Lately I’ve realized that more often than not, tropes themselves don’t bother me as much as I thought they would. Tropes are usually looked down on as lazy writing (which isn’t completely off), but what I think matters way more than anything is the execution of the ideas in a product rather than the product trying to be completely original.
The worst trope of them all: Best Girl never wins.
Anime is pretty bad when it comes to tropes, we all know that right? I mean, anime’s so bad with tropes that some of them have their own genre (e.g: Harem anime vs Romance anime). But of course there are examples where these tropes are done well and the show is remembered for “doing it right”. Take a gag/reference anime for example: Seitokai no Ichizan isn’t as popular and well loved as something like Sayonara Zetsubo Sensei, even though both reference other anime and are comedy shows. Seitokai no Ichizan’s humor isn’t as well crafted as Sayonara Zetsubo Sensei. That isn’t to say Seitokai no Ichizan’s a bad show (well, I didn’t like it, but that’s just me), but one of the two shows was clearly done better.
What really bothers me is when a show has the right elements to be a good or even great show…and then it just falls on it’s face. To demonstrate, I’ll single out two shows from the spring season (which is just about over at the time of this writing) that could have been a lot better, but ended up falling short: Akuma no Riddle and Brynhildr in the Darkness.
My face during the entire ending of Akuma no Riddle
Akuma no Riddle’s main problem was that Haru’s life never felt like it was in any real trouble. Haru is stuck in a class where 11 people are skilled assassins that need to kill her to get their wish, but each one just can’t seem to seal the deal even when Haru’s wide open. Hell, someone had a fucking bomb necklace on her with a timer set to explode after several hours, but for some reason the person decided to lay out clues to the lock’s combination (Never mind the fact that she desperately needs to win this whole god damned thing to find the cure to her disease). If the show just took some time to maybe throw the fear of God into the viewers when it was go time it would have been so much better. It does this once or twice in the series and those are the best episodes I felt (maybe not “fear of God” quality, but it still went from a light jog to a hard run).
Brynhildr in the Darkness suffers a different problem. All the pieces are there, but the finished product doesn’t hold up. It’s like going to McDonald’s and looking at the menu. You see those pictures of food, but your big mac never looks as good as what’s pictured on the menu. That’s Brynhildr in the Darkness. There are so many better ways they could have framed scenes and added some dramatic weight behind certain events, but instead it feels like we got a C attempt when we know that they could have given us a solid B+ at least.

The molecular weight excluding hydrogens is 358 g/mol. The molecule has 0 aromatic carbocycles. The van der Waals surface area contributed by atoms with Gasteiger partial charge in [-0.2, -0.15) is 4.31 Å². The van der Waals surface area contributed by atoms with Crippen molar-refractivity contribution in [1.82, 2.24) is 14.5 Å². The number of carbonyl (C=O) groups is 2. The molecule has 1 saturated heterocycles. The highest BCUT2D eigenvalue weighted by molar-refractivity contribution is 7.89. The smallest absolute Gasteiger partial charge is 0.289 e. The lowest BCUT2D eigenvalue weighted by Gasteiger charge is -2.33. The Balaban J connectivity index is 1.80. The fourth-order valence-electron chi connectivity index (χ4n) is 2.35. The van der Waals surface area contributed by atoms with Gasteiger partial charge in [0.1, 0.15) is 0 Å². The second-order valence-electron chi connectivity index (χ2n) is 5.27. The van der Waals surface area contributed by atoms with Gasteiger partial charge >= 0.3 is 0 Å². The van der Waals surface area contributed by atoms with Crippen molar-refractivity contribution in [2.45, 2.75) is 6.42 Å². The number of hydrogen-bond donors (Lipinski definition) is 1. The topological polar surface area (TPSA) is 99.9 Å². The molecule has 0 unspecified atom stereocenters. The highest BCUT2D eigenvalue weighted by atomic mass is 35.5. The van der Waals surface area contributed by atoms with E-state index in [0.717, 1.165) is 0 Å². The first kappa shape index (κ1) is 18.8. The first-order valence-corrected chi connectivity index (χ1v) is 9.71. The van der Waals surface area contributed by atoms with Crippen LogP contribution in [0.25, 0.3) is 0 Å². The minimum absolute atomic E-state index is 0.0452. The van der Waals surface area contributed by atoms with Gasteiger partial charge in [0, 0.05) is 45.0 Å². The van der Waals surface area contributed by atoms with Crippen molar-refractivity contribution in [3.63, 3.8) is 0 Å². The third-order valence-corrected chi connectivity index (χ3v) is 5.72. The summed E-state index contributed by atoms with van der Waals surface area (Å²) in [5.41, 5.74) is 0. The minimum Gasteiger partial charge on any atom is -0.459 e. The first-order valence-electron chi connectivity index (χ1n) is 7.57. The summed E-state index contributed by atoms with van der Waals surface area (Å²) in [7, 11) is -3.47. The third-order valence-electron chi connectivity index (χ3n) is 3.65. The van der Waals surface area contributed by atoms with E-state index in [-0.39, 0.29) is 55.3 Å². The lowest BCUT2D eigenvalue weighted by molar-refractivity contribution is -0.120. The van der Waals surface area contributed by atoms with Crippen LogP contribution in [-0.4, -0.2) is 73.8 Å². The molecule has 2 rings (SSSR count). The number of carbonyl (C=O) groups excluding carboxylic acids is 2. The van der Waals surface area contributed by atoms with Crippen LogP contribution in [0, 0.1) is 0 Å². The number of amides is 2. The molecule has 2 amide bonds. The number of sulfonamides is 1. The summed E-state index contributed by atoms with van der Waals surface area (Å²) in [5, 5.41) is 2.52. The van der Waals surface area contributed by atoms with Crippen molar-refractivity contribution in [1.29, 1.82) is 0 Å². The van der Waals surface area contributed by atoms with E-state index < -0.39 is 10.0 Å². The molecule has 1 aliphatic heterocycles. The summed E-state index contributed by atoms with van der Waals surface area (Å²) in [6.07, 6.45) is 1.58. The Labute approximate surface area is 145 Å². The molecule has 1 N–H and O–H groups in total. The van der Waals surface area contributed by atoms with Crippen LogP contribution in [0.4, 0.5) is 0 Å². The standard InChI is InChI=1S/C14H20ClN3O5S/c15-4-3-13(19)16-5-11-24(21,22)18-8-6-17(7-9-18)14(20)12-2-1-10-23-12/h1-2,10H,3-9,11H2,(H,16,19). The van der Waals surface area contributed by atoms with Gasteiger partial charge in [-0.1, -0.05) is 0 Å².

If you’re looking for a show that does tropes right with great execution, I’ll offer up Bakemonogatari.
Bakemonogatari (and the rest of the series) is at it’s core about a guy helping the women he runs into with their supernatural problems. He ends up with something of a harem because of this, and he’s able to come out on top more times than not. The series does an excellent job weaving dialog with the background (meaning that the background will reflect the dialog instead of being a static image, though that’s a thing more in Nisemonogatari and up), the music is top notch, and most importantly the character are entertaining and put the main character in situations that aren’t so black and white. The main character is far from perfect (which is refreshing really), he’s a giant pervert with no sense of self (to his own detriment), and sometimes stuff just doesn’t go the way he’d like.
I don’t mean to imply that anime is the sole propagator of shit writing, but it’s readily more apparent with anime I feel. So often we see shit anime adaptations or shows that just pander to a certain interest and not even trying to go for the gusto, instead they just rely on the subject matter to sell. It’s just profitable enough for the trend to keep continuing, which I feel is why people claim that anime is worse now than it’s ever been. I don’t subscribe to that mindset, but I don’t think it’s completely off either. I think half assed attempts are the culprit behind the anime industry’s decline and not just simply shows that pander to a certain demographic (though they’re not helping either).
Contradiction on my part: No amount of effort would have saved DEEN’s version of Fate/Stay Night
In the end I suppose it’s all business anyway and they’re going to do what makes them the most money. I just wish they would try a little bit harder, that’s all. If they had tried harder, maybe season two of Chuunibyou wouldn’t have sucked as hard as it did (I’m still salty over that shit! They had such a good first season, and then KyoAni just fucked it up and produced whatever the hell it is we got with season two.).